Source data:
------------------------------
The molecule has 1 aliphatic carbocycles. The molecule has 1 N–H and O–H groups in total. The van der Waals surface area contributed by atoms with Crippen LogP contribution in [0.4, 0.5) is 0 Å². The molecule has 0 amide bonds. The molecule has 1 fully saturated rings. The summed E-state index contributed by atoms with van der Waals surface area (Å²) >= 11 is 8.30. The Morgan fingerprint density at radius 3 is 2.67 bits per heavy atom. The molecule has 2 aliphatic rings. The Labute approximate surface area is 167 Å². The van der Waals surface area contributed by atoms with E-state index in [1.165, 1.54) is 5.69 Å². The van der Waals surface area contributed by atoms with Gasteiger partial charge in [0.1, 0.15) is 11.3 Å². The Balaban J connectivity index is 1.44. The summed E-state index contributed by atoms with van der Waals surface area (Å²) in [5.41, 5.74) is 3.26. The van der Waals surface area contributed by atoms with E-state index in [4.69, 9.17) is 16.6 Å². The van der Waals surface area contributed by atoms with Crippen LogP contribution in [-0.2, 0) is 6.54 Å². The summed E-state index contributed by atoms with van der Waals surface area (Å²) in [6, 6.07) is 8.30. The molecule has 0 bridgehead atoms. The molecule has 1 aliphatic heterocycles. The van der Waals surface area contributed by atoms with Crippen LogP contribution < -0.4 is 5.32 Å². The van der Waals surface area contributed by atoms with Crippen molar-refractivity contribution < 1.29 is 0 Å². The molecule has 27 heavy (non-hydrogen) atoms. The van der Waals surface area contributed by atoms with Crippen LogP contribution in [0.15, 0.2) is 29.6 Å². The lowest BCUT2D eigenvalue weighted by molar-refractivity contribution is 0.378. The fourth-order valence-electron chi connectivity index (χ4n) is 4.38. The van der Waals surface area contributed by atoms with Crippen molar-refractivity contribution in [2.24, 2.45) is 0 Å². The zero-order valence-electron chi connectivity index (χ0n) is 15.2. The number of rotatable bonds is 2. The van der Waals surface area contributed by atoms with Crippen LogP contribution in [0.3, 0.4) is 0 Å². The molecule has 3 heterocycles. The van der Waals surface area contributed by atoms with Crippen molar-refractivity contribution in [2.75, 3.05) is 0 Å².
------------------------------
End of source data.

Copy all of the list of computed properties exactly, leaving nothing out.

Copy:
The molecule has 1 aliphatic carbocycles. The molecule has 1 N–H and O–H groups in total. The van der Waals surface area contributed by atoms with Crippen LogP contribution in [0.4, 0.5) is 0 Å². The molecule has 0 amide bonds. The molecule has 1 fully saturated rings. The summed E-state index contributed by atoms with van der Waals surface area (Å²) >= 11 is 8.30. The Morgan fingerprint density at radius 3 is 2.67 bits per heavy atom. The molecule has 2 aliphatic rings. The Labute approximate surface area is 167 Å². The van der Waals surface area contributed by atoms with E-state index in [1.165, 1.54) is 5.69 Å². The van der Waals surface area contributed by atoms with Gasteiger partial charge in [0.1, 0.15) is 11.3 Å². The Balaban J connectivity index is 1.44. The summed E-state index contributed by atoms with van der Waals surface area (Å²) in [5.41, 5.74) is 3.26. The van der Waals surface area contributed by atoms with E-state index in [4.69, 9.17) is 16.6 Å². The van der Waals surface area contributed by atoms with Crippen LogP contribution in [-0.2, 0) is 6.54 Å². The summed E-state index contributed by atoms with van der Waals surface area (Å²) in [6, 6.07) is 8.30. The molecule has 0 bridgehead atoms. The molecule has 1 aliphatic heterocycles. The van der Waals surface area contributed by atoms with Crippen LogP contribution < -0.4 is 5.32 Å². The van der Waals surface area contributed by atoms with Crippen molar-refractivity contribution < 1.29 is 0 Å². The molecule has 27 heavy (non-hydrogen) atoms. The van der Waals surface area contributed by atoms with Crippen LogP contribution in [0.15, 0.2) is 29.6 Å². The lowest BCUT2D eigenvalue weighted by molar-refractivity contribution is 0.378. The fourth-order valence-electron chi connectivity index (χ4n) is 4.38. The van der Waals surface area contributed by atoms with Crippen molar-refractivity contribution in [2.24, 2.45) is 0 Å². The zero-order valence-electron chi connectivity index (χ0n) is 15.2. The number of rotatable bonds is 2. The van der Waals surface area contributed by atoms with Crippen LogP contribution in [0.3, 0.4) is 0 Å². The molecule has 3 heterocycles. The van der Waals surface area contributed by atoms with Crippen molar-refractivity contribution in [2.75, 3.05) is 0 Å².